Sales professionals spend most of their time working "in" the business with clients and prospects and a smaller percentage (10-15 percent) of the time working "on" the business.


Depending on one's role, working "on" the business can be most of the time or a small fraction of one’s total work time. The more senior the role, the more time you will spend working on the business.


Working "In" Your Business

If you are to become optimally efficient and impactful you need a strategy to guard your time and access so that you spend the majority of your time on high-impact activities and high-impact people.


The Vital Few

I call your high-impact people the “Vital Few” and they comprise direct reports, some peers, leaders, and family members. The vital few have almost instant access, while others receive a delegated response or delayed access. The idea is to give hyper attention to the few people who can move your business needle forward and to keep the operational typo high as to not become a bottleneck for decisions and action. If you’re not an accelerant to your direct reports, you aren’t doing your job! Operational speed is a critical element to building a high-performance organization and speed begins and ends with a leader’s ability to offer timely and effective coaching, decisions, and perspectives. It’s also the leader’s job to build and repair relationships within the vital few. Peer conflicts rarely work themselves out by themselves and unlike wine, they don’t improve with time. The vital few should have high functioning relationships, be highly interconnected, and have highly frequent interactions.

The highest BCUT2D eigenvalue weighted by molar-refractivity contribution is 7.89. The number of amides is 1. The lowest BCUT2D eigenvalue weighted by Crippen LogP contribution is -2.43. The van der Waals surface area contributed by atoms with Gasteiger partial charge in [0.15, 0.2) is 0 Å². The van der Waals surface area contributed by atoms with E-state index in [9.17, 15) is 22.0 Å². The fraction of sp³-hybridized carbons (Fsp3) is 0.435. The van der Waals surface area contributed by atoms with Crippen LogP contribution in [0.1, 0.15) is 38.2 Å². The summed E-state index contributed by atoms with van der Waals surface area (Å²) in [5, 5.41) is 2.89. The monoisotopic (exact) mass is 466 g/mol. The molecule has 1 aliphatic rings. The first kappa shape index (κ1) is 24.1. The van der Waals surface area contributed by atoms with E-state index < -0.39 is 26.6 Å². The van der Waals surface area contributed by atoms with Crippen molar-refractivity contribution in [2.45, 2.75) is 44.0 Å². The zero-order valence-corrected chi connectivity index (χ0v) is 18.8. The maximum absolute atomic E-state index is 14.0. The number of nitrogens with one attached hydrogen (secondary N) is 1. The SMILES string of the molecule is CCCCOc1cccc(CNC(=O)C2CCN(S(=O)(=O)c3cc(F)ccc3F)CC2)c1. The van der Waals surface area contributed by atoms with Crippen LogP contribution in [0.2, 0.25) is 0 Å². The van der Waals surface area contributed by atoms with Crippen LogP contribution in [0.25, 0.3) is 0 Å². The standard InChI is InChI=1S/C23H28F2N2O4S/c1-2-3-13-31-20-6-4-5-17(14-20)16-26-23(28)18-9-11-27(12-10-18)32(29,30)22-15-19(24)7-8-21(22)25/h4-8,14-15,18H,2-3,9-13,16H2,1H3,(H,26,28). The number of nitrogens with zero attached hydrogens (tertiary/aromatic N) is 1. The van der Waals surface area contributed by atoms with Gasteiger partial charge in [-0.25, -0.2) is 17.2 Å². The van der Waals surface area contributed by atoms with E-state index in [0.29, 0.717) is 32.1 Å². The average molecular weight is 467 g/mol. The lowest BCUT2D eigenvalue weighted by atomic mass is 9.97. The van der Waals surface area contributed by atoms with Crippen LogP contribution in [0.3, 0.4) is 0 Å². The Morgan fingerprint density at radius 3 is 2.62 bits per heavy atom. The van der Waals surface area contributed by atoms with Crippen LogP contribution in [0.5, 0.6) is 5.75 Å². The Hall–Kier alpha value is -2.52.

Your phone has two important features to protect your time and guard your access:


Do Not Disturb

The first function is the “Do Not Disturb” function in your phone’s settings. This allows you to block calls when you don’t want to be disturbed. This feature will become your best friend once you see how it cuts down on unwanted and untimely intrusions.

Favorites

The second function is called “Favorites”, and it allows you to assign people to a speed dial like list and to allow those people's calls to get through even when you have "do not disturb" engaged, which should be most of the time. These two features allow you to stay highly connected with the people that matter most and guard your access to all others. People who call you who are not on the favorites list will go directly to voice mail. Later in the day you can check your voicemail, and respond delegate, or schedule a time of your choosing.


The Three-Hour Rule

As mentioned above the leader plays the most important role in creating a high-performance team. It should be your goal to respond to your vital few requests for information, perspectives, and decisions within three hours of their request, 7X24, unless you’re on vacation. If you’re getting a lot of late-night and weekend requests from your Vital Few, you either haven’t empowered or coached them to make decisions, or you have the wrong people in critical roles. When you have the right people in key positions neither of these issues should be a regular problem.


Cascade These Concepts Through the Organization

You will start to see the benefits of employing these time strategies almost immediately and once you have some reps and time under your belt, you can begin to cascade these concepts throughout your organization beginning with your vital few.

It should also be an expectation that your direct reports will cascade the vital few, do not disturb, and the three-hour rule down to the lowest level manager. If everyone is following these protocols, you will see improvement in responsiveness, operational speed, and business performance. It’s much easier when everyone utilizes the same strategy and nomenclature. The system will also illuminate the people whose work habits add value to the collective team and those who don’t.